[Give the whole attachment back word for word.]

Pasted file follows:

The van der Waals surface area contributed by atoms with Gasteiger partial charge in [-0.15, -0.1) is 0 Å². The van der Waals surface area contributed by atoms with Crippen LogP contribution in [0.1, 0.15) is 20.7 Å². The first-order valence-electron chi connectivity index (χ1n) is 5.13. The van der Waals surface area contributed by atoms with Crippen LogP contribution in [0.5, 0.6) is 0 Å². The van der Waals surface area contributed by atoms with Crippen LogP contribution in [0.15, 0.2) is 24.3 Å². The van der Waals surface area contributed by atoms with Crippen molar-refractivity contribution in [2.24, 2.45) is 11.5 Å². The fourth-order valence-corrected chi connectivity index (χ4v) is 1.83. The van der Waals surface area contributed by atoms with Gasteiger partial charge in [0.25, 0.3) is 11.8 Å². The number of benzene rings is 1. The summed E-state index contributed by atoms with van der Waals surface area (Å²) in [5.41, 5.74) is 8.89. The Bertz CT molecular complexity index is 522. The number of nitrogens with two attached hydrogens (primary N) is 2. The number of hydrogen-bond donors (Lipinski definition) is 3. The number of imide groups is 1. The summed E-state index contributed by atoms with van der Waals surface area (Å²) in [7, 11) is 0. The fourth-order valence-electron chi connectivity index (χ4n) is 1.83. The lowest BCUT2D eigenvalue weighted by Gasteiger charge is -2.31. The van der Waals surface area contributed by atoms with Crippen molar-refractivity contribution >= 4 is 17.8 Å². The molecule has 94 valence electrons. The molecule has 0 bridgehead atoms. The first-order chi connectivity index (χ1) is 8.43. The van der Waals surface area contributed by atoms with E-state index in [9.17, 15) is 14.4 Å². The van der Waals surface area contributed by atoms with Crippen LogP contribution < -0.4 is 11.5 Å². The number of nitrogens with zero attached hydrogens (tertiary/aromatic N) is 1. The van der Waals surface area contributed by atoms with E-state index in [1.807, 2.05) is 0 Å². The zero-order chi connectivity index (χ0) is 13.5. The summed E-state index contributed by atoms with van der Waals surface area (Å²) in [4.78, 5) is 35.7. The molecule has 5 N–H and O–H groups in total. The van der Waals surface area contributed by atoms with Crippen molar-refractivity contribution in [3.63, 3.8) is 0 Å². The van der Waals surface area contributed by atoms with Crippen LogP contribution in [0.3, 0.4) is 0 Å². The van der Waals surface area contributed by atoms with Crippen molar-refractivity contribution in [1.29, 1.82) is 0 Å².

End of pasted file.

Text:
The van der Waals surface area contributed by atoms with Gasteiger partial charge in [-0.15, -0.1) is 0 Å². The van der Waals surface area contributed by atoms with Crippen LogP contribution in [0.1, 0.15) is 20.7 Å². The first-order valence-electron chi connectivity index (χ1n) is 5.13. The van der Waals surface area contributed by atoms with Crippen LogP contribution in [0.5, 0.6) is 0 Å². The van der Waals surface area contributed by atoms with Crippen LogP contribution in [0.15, 0.2) is 24.3 Å². The van der Waals surface area contributed by atoms with Crippen molar-refractivity contribution in [2.24, 2.45) is 11.5 Å². The fourth-order valence-corrected chi connectivity index (χ4v) is 1.83. The van der Waals surface area contributed by atoms with Gasteiger partial charge in [0.25, 0.3) is 11.8 Å². The number of benzene rings is 1. The summed E-state index contributed by atoms with van der Waals surface area (Å²) in [5.41, 5.74) is 8.89. The Bertz CT molecular complexity index is 522. The number of nitrogens with two attached hydrogens (primary N) is 2. The number of hydrogen-bond donors (Lipinski definition) is 3. The number of imide groups is 1. The summed E-state index contributed by atoms with van der Waals surface area (Å²) in [7, 11) is 0. The fourth-order valence-electron chi connectivity index (χ4n) is 1.83. The lowest BCUT2D eigenvalue weighted by Gasteiger charge is -2.31. The van der Waals surface area contributed by atoms with Crippen molar-refractivity contribution >= 4 is 17.8 Å². The molecule has 94 valence electrons. The molecule has 0 bridgehead atoms. The first-order chi connectivity index (χ1) is 8.43. The van der Waals surface area contributed by atoms with E-state index in [9.17, 15) is 14.4 Å². The van der Waals surface area contributed by atoms with Crippen LogP contribution < -0.4 is 11.5 Å². The number of nitrogens with zero attached hydrogens (tertiary/aromatic N) is 1. The van der Waals surface area contributed by atoms with E-state index in [1.807, 2.05) is 0 Å². The zero-order chi connectivity index (χ0) is 13.5. The summed E-state index contributed by atoms with van der Waals surface area (Å²) in [4.78, 5) is 35.7. The molecule has 5 N–H and O–H groups in total. The van der Waals surface area contributed by atoms with Crippen molar-refractivity contribution in [3.63, 3.8) is 0 Å². The van der Waals surface area contributed by atoms with Crippen LogP contribution in [0.3, 0.4) is 0 Å². The van der Waals surface area contributed by atoms with Crippen molar-refractivity contribution in [1.29, 1.82) is 0 Å².